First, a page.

WASHINGTON – The Biden administration Thursday laid out a series of plans tackling economic insecurity, corruption and other factors in Central America to mitigate migration from the region to the United States.
The plans include addressing economic insecurity and inequality, corruption, promoting human rights, and combating violence in Honduras, Guatemala and El Salvador.
The strategy is part of Vice President Kamala Harris’ efforts to address and reduce migration from the Northern Triangle region.
Harris, who was appointed in March to address the root causes of migration, visited Guatemala and Mexico in June. There, she enacted several programs as part of the administration’s strategy. During her trip, she announced an Anticorruption Task Force and an anti-trafficking and anti-smuggling initiative.
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There has been a dramatic increase of migrant children, families and adults coming to the U.S.-Mexico border. In June, the number of migrants encountered at the U.S.-Mexico border by Customs and Border Protection reached a yearly high of 188,829.
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The Biden administration is working with a number of nations to create other legal pathways of migration or temporary protections in those countries.
A senior administration official said the White House isn’t “seeking to end migration” but is “seeking to change the ways in which people migrate,” saying it doesn't want migrants to turn to smugglers or trafficking.
The United States is working with countries like Canada, Costa Rica and Spain to expand access to legal migration pathways. In addition, the United States is hoping to expand methods to allow migrants to come to work in the labor workforce or other resettlement pathways, such as expanding refugee admissions.
The administration also is setting up resource centers in the Northern Triangle that would allow people in those countries to access information and be referred to legal pathways in their own country. A senior administration official conceded that “one of the biggest challenges” they face is finding solutions for people who urgently need to leave their home countries.
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Many of the migrants coming to the United States from Central America, and other countries, are fleeing gang violence, economic troubles exacerbated by the coronavirus pandemic and climate change, as well as political turmoil.
Temporary protections in Mexico, Costa Rica being considered
A senior administration official said the White House is looking to set up temporary protections in neighboring countries like Mexico or Costa Rica for people who urgently need to leave their countries.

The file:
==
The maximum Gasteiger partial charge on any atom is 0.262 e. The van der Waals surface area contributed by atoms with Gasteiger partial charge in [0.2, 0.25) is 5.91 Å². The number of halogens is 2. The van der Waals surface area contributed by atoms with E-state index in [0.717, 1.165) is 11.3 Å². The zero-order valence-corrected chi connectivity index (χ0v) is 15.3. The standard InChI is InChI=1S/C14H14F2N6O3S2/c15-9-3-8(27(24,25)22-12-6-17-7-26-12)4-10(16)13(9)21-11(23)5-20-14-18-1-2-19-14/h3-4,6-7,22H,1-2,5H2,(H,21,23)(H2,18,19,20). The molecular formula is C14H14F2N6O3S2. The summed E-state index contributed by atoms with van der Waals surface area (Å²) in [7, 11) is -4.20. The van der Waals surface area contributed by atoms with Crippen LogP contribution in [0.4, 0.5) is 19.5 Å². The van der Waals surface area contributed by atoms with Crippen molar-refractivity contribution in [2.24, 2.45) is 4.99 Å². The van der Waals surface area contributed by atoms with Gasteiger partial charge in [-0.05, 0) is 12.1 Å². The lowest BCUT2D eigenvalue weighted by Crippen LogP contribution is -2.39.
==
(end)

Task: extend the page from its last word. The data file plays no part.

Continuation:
The Biden administration has repeatedly told migrants not to come to the United States, saying the border is closed.
The majority of migrants, with the exception of children and some families, coming to the U.S.-Mexico border are being turned away under Title 42, a policy that allows Customs and Border Protection to expel undocumented migrants to prevent the spread of the virus in holding facilities.
New strategy follows 21-point immigration plan
Earlier this week, the Biden administration released a 21-point immigration plan, which included renewing an expedited removal process for some immigrants and allowing asylum officers to adjudicate asylum claims for those arriving at the border.
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In a statement released Monday, the Department of Homeland Security said that certain family units who are unable to be expelled under Title 42 will now be placed in expedited removal proceedings. The department noted that crossing between a port of entry or avoiding inspection at ports of entry “is the wrong way to come to the United States.”
“These acts are dangerous and can carry long-term immigration consequences for individuals who attempt to do so,” DHS said in the announcement.
Expedited removal proceedings were created during the Clinton administration and have been used by both Republican and Democratic administrations. The expedited process allows immigration authorities to remove individuals and families without a hearing before an immigration judge.
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The announcement of the Biden administration renewing the process was met with backlash from immigration activists.
Jess Morales Rocketto, co-founder of Families Belong Together, said in a statement Tuesday that the White House’s announcement “continues to hold up the xenophobia of President Trump and Stephen Miller.”
“This policy is a fast track to deport children and families to the very danger they were fleeing and puts lives at risk,” Morales Rocketto said in the statement. “The Biden administration promised to restore the U.S. commitment to a fair, humane, and functional immigration system, but they are leveraging the complicated and broken immigration system with one goal: expelling those in need to score political points.”
Reach Rebecca Morin at Twitter @RebeccaMorin_
This article originally appeared on USA TODAY: Immigration: White House details new Central America strategy